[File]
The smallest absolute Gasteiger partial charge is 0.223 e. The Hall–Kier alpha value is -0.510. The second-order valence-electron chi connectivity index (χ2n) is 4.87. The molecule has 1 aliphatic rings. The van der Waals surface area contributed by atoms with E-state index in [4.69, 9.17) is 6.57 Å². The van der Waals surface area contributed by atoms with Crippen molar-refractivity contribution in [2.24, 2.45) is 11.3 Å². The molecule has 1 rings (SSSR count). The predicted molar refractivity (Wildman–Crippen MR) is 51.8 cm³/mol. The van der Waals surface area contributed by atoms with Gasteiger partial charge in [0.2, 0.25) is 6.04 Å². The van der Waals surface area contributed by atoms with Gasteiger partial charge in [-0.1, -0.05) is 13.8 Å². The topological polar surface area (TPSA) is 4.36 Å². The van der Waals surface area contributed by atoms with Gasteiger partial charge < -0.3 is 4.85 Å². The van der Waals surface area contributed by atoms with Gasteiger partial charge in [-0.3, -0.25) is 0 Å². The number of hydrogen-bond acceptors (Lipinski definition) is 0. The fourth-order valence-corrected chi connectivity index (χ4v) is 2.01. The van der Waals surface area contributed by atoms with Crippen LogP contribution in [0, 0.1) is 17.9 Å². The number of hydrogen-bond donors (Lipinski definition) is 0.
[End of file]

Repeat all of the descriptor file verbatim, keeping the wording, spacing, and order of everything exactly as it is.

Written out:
The smallest absolute Gasteiger partial charge is 0.223 e. The Hall–Kier alpha value is -0.510. The second-order valence-electron chi connectivity index (χ2n) is 4.87. The molecule has 1 aliphatic rings. The van der Waals surface area contributed by atoms with E-state index in [4.69, 9.17) is 6.57 Å². The van der Waals surface area contributed by atoms with Crippen molar-refractivity contribution in [2.24, 2.45) is 11.3 Å². The molecule has 1 rings (SSSR count). The predicted molar refractivity (Wildman–Crippen MR) is 51.8 cm³/mol. The van der Waals surface area contributed by atoms with Gasteiger partial charge in [0.2, 0.25) is 6.04 Å². The van der Waals surface area contributed by atoms with Gasteiger partial charge in [-0.1, -0.05) is 13.8 Å². The topological polar surface area (TPSA) is 4.36 Å². The van der Waals surface area contributed by atoms with Gasteiger partial charge < -0.3 is 4.85 Å². The van der Waals surface area contributed by atoms with Gasteiger partial charge in [-0.3, -0.25) is 0 Å². The number of hydrogen-bond acceptors (Lipinski definition) is 0. The fourth-order valence-corrected chi connectivity index (χ4v) is 2.01. The van der Waals surface area contributed by atoms with Crippen LogP contribution in [0, 0.1) is 17.9 Å². The number of hydrogen-bond donors (Lipinski definition) is 0.